- Retail investors historically underperform the market.
- Lately, they’re bucking that trend – and beating the pants off of the “smart money.”
- It’s not a good sign when retail investor optimism heats up to sweltering temperatures like we’re seeing now.
Retail investors have outperformed the so-called “pros” in the stock market over the past few months.
There are two reasons why. First, professional money managers are cautious. They’re evaluating economic signals that, in many respects, conjure terrifying parallels to the Great Depression.
Second, retail investors are throwing caution to the wind. They’ve observed a big market pullback, and they’re buying the dip with reckless abandon. And for now, it’s paying off as speculative stocks surge to inexplicable levels.
‘Retail Favorites Index’ Shows Investor FOMO Is Getting Out of Hand
Shrewd bets that the Federal Reserve would print money as needed have been the Pavlov’s bell needed to keep investors gorging on the penny stock feeding frenzy.
Once the Fed brought back its crisis-era playbook at record speed, some saw it as an all-clear signal for the markets to head higher. The economy? That will also recover in time, but equities will start to price that in far in advance.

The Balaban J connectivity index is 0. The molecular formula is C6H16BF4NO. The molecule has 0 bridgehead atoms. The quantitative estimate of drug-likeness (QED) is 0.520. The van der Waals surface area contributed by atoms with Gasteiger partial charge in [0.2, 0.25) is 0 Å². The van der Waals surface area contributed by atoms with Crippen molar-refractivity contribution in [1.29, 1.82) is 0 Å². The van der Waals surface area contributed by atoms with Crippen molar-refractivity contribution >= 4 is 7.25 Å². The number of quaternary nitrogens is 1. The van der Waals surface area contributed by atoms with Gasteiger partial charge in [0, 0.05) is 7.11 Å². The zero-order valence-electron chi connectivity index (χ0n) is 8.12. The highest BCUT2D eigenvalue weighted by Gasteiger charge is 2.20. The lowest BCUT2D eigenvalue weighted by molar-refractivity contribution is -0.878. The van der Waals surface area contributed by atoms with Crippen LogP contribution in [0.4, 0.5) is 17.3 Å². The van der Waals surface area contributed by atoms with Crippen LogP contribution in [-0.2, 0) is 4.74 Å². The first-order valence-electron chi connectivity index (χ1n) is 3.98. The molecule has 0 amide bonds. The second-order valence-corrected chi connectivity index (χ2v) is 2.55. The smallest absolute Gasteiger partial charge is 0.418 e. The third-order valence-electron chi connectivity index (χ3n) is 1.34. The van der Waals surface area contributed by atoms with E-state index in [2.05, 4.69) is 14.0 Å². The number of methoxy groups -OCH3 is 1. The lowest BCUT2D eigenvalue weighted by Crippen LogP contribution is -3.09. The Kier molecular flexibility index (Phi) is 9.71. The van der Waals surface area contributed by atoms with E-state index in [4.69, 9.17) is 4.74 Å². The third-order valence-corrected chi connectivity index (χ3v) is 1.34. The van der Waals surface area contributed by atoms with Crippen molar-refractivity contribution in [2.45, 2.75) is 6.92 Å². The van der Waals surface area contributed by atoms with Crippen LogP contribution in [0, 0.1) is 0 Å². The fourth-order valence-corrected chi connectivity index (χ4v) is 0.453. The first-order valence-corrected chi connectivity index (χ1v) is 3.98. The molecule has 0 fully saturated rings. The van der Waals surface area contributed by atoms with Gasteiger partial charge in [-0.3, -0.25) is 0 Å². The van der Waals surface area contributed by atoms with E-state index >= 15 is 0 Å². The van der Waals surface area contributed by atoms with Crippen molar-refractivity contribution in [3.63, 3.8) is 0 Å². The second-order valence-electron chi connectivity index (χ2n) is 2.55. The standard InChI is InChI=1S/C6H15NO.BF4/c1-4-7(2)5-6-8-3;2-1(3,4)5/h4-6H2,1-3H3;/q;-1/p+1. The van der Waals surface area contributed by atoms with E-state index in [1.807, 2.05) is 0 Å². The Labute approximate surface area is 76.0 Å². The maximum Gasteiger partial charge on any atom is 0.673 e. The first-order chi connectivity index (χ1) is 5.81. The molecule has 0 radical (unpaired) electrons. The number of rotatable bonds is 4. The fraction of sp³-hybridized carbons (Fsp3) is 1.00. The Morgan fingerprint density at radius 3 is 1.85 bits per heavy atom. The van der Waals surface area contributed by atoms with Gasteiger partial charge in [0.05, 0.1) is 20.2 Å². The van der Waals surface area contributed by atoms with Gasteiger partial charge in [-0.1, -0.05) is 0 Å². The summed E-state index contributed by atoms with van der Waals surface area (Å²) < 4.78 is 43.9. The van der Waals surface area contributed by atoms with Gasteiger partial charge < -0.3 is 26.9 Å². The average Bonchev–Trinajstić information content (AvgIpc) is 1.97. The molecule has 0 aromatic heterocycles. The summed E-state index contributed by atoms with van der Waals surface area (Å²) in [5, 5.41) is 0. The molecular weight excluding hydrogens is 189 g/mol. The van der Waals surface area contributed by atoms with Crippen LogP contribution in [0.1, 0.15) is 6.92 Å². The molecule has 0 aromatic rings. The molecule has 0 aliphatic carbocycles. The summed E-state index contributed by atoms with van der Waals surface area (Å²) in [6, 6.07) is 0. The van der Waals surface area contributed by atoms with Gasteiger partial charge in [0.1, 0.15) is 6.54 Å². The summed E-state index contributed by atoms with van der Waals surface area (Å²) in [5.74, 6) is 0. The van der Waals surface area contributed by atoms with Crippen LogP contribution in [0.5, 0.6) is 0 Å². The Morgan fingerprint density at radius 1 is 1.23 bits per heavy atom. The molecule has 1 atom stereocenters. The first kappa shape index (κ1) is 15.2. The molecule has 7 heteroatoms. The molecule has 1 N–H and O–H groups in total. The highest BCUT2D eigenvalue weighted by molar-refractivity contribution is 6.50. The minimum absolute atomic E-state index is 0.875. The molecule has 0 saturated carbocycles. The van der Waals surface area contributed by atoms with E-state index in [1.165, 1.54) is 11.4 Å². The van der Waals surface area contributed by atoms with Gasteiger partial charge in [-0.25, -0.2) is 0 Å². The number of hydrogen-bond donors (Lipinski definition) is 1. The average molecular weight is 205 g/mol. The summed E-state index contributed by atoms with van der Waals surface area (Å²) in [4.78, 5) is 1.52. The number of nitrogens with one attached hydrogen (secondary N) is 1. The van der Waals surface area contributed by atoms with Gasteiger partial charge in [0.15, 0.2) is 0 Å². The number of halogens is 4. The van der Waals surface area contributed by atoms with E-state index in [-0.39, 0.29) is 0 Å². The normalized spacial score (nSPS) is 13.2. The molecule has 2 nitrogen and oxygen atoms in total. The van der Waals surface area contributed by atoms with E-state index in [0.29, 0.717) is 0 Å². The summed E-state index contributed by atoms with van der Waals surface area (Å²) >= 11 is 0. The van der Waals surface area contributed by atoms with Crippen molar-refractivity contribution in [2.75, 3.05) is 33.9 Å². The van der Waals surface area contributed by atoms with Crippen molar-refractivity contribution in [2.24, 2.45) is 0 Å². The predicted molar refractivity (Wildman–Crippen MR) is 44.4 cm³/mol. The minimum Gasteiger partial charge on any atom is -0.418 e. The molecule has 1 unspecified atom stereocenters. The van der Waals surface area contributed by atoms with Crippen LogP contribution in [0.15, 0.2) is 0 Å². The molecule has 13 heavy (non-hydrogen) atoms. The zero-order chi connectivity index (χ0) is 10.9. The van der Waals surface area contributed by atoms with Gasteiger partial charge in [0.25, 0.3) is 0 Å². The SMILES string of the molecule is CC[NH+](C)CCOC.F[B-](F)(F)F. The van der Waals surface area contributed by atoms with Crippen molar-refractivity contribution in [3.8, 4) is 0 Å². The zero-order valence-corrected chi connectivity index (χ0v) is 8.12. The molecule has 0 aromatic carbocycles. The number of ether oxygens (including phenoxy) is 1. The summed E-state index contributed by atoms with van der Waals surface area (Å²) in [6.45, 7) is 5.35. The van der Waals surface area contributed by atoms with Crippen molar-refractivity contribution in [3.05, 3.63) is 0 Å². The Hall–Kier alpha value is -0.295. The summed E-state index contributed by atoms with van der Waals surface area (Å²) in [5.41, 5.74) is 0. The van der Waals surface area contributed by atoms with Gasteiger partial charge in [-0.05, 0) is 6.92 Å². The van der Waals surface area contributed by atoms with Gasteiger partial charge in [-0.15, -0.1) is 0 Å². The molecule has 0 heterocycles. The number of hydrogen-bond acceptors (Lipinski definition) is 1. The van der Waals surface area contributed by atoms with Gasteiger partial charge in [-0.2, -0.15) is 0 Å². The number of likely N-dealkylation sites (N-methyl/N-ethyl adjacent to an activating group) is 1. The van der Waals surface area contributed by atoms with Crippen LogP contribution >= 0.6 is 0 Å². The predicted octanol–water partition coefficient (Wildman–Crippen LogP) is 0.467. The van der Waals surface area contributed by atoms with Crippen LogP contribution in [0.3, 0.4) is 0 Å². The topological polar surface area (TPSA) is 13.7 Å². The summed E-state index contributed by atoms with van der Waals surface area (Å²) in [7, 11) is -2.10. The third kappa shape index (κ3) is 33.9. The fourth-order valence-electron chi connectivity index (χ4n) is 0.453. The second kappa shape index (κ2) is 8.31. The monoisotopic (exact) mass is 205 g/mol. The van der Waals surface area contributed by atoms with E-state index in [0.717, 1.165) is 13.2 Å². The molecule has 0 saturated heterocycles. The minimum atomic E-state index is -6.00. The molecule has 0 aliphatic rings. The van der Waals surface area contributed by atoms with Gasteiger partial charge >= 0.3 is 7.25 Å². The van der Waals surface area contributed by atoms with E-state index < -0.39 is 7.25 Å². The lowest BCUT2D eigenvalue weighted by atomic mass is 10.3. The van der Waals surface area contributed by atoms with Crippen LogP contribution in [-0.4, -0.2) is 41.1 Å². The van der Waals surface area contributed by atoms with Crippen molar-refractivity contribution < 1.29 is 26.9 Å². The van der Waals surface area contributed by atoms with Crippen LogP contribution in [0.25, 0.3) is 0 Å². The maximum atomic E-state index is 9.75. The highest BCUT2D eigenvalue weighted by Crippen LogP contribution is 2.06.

That’s evidenced by the Retail Favorites Index, which shows that popular retail names have performed better than stocks widely held by hedge funds.
When the index is rising, funds are doing better. When the index is falling, retail investors have the lead.
Retail investors have performed so well since early May that the index isn’t just falling. It’s outright collapsing.
It’s dropping at an even steeper pace than during the November 2019-February 2020 period, when many money managers warned that stocks had spiraled to extreme valuations.
Today, with corporate earnings still decimated and only improving in a few select companies, overall market valuation is at the highest it’s ever been. It’s higher than the housing bubble. And yes, it’s higher than the tech bubble too.